More New and Used
from Private Sellers
Usually Ships in 3-5 Business Days
Starting at $69.46
Questions About This Book?
Why should I rent this book?
Renting is easy, fast, and cheap! Renting from eCampus.com can save you hundreds of dollars compared to the cost of new or used books each semester. At the end of the semester, simply ship the book back to us with a free UPS shipping label! No need to worry about selling it back.
How do rental returns work?
Returning books is as easy as possible. As your rental due date approaches, we will email you several courtesy reminders. When you are ready to return, you can print a free UPS shipping label from our website at any time. Then, just return the book to your UPS driver or any staffed UPS location. You can even use the same box we shipped it in!
What version or edition is this?
This is the edition with a publication date of 2/22/2013.
What is included with this book?
- The New copy of this book will include any supplemental materials advertised. Please check the title of the book to determine if it should include any CDs, lab manuals, study guides, etc.
- The Rental copy of this book is not guaranteed to include any supplemental materials. You may receive a brand new copy, but typically, only the book itself.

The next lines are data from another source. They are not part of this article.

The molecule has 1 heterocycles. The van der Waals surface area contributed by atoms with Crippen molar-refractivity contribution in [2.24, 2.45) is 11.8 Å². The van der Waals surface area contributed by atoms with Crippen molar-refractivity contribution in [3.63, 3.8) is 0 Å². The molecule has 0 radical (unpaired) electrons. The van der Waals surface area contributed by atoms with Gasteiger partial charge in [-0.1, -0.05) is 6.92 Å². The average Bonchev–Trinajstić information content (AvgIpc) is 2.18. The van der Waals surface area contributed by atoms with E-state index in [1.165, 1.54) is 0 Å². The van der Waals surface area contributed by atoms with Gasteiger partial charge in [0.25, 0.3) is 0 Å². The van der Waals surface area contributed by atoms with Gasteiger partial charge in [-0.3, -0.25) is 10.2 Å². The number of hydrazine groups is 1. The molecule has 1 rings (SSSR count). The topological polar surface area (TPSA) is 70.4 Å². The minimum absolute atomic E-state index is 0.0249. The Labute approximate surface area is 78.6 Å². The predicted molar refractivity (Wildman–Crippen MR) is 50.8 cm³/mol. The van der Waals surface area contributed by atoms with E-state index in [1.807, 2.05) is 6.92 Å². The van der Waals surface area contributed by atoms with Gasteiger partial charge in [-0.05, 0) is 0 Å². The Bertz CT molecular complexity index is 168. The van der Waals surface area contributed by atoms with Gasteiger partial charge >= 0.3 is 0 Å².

Hedge funds and their managers have been vilified in recent times for their high-risk activities and relative lack of regulatory oversight. A recurrent concern shared by market participants and regulators around the world is that the increasing size of the hedge fund industry coupled with potential agency problems, activist investment practices, and herding behavior may exacerbate financial instability. However, while it is frequently suggested that hedge funds are unregulated, they are in fact regulated to some degree in every country around the world. It is important to consider differences in legal and institutional settings across countries as they directly affect the structure, governance, and performance of hedge funds. In this book, the authors consider data from a multitude of countries to understand how and why hedge fund markets differ around the world. While hedge funds are hardly regulated in the US, other jurisdictions implement different and sometimes more onerous sets of regulatory requirements. As explained in the book, international differences in hedge fund regulation include, but are not limited to, minimum capitalization requirements, restrictions on the location of key service providers, and different permissible distribution channels via private placements, banks, other regulated or non-regulated financial intermediaries, wrappers, investment managers, and fund distribution companies.